2. Develop low-carbon hydrogen to expand and decarbonise local industry to satisfy global demand for sustainable products
Presiding over COP28 provides a unique opportunity for the UAE and consequently to the Gulf Cooperation Council (GCC) countries — where economic growth has been closely tied to energy production and prices — to implement climate action for addressing emissions from industry and hard-to-abate sectors. Alternative fuels are needed for decarbonisation and to clean up all emissions associated with these sectors.
GCC countries are well-positioned to deliver on the solutions to transition to decarbonised alternatives for these sectors. As a hub for energy production and trade, with established energy partners and customers, abundant natural resources, experience in delivering capital projects, a stable investment environment and strong commercial and political relationships, the GCC region can play a dominant role in a low-carbon hydrogen-based industry for sustainable manufacturing.
For the industry to deliver on this, support is needed from governments to shape decarbonisation policies that direct low-carbon hydrogen to the optimal end-uses and guide a new market to manufacture a variety of essential chemicals, as a feedstock for the fertilizers required to feed the global population, and to provide fuels for key segments of the transportation sector. Recent CATF analysis suggests the following sectoral priorities:
Iron and steel production is an energy demanding process which the region can shift to sustainable paths, due to its abundant resources and capacity to produce low-carbon hydrogen cost effectively and at scale. A recent report by the Institute for Energy Economics and Financial Analysis argues that the region’s position as a leading Direct Iron Reduction (DRI) producer with an established supply of high-grade iron ore in addition to a large pipeline of clean hydrogen projects should place the region as a dominant exporter of ‘green’ iron in the form of Hot Briquetted Iron (HBI). Several provide an essential role in providing a secure food supply for human populations worldwide. In fact, 70% of global ammonia supply goes to fertilizer production. Ammonia also has other important uses, such as for explosives in the mining sector, synthetic fibres, and specialty applications. Approximately 90% of ammonia production in the GCC is used to produce ~16 million tons per year of urea which is mostly exported. The region can use low-carbon hydrogen or carbon capture and storage to decarbonise urea production and increase the production of low-carbon ammonia.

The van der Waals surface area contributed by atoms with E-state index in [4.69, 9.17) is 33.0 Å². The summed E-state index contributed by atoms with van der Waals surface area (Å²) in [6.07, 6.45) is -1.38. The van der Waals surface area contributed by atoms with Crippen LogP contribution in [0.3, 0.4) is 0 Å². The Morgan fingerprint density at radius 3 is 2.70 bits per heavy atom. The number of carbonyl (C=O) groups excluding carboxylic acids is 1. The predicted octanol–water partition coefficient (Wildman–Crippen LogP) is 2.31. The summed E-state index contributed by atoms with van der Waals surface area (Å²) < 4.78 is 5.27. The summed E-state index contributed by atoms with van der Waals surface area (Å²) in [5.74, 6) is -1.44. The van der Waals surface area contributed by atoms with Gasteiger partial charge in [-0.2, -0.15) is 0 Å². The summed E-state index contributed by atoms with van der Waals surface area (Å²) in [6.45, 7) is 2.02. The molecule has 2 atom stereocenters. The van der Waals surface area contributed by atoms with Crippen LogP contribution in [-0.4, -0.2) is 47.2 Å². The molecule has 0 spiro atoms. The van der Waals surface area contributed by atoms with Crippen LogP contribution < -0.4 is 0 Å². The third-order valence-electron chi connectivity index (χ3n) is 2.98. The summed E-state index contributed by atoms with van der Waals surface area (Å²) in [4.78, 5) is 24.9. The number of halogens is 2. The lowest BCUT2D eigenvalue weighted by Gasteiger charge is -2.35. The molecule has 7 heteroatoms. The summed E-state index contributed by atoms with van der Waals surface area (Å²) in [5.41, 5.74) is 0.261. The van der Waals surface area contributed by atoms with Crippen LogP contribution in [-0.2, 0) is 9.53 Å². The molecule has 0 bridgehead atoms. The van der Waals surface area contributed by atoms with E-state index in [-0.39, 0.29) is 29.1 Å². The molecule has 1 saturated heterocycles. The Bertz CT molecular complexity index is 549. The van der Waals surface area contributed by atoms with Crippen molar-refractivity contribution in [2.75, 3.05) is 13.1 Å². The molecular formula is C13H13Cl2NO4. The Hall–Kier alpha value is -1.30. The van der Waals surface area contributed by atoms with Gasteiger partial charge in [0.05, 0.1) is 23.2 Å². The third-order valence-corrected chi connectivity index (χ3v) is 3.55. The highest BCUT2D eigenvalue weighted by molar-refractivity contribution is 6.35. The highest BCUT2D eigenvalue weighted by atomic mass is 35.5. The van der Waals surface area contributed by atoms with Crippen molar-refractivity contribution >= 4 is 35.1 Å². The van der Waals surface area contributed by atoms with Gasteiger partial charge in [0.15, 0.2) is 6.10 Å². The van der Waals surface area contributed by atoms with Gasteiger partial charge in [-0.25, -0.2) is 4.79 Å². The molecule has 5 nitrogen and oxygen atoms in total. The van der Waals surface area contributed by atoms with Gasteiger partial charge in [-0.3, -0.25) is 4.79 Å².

Several countries in the GCC have already put forward hydrogen strategies for scaling low-carbon hydrogen production and use, including the UAE, Oman, and Saudi Arabia. The UAE hydrogen strategy is planning for 1.4 million tonnes of hydrogen in 2030, and Oman is developing a framework for blue hydrogen with CCS. The UAE has the world’s only low carbon steel plant, that captures CO2 and injects it for enhanced recovery.
These are positive developments, and GCC players can decarbonise faster and in a more cost-effective manner than non-producing peers, and showcasing the technical expertise and net-zero technologies needed for long-term decarbonisation efforts would help meet the diverse energy and climate needs of all its sectors and countries. Finally, the region can leverage this evolution to position itself as a global hub for clean manufacturing, taking advantage of these new technologies.
3. Create a business case for carbon management at scale through policy action to develop CO2 storage capacity
Carbon capture and storage is a critical element in climate change mitigation pathways, as outlined by multiple climate neutrality advocates, including the Intergovernmental Panel on Climate Change, the European Scientific Advisory Board on Climate Change, and the International Energy Agency. Net zero pathways would be significantly more expensive without the use of CCUS.
To make carbon management technologies viable at scale, some groundwork must be done. Governments need to systematically identify key point sources of CO2 emissions that are suitable for CO2 capture, map regional storage capacity and promising areas for storage site development, and assess potential means of transporting captured CO2 to storage sites. There is a need for a comprehensive legal and regulatory framework for carbon management to enable pore space leasing and storage site permitting, and establish requirements for site monitoring, closure, and post-closure protocols.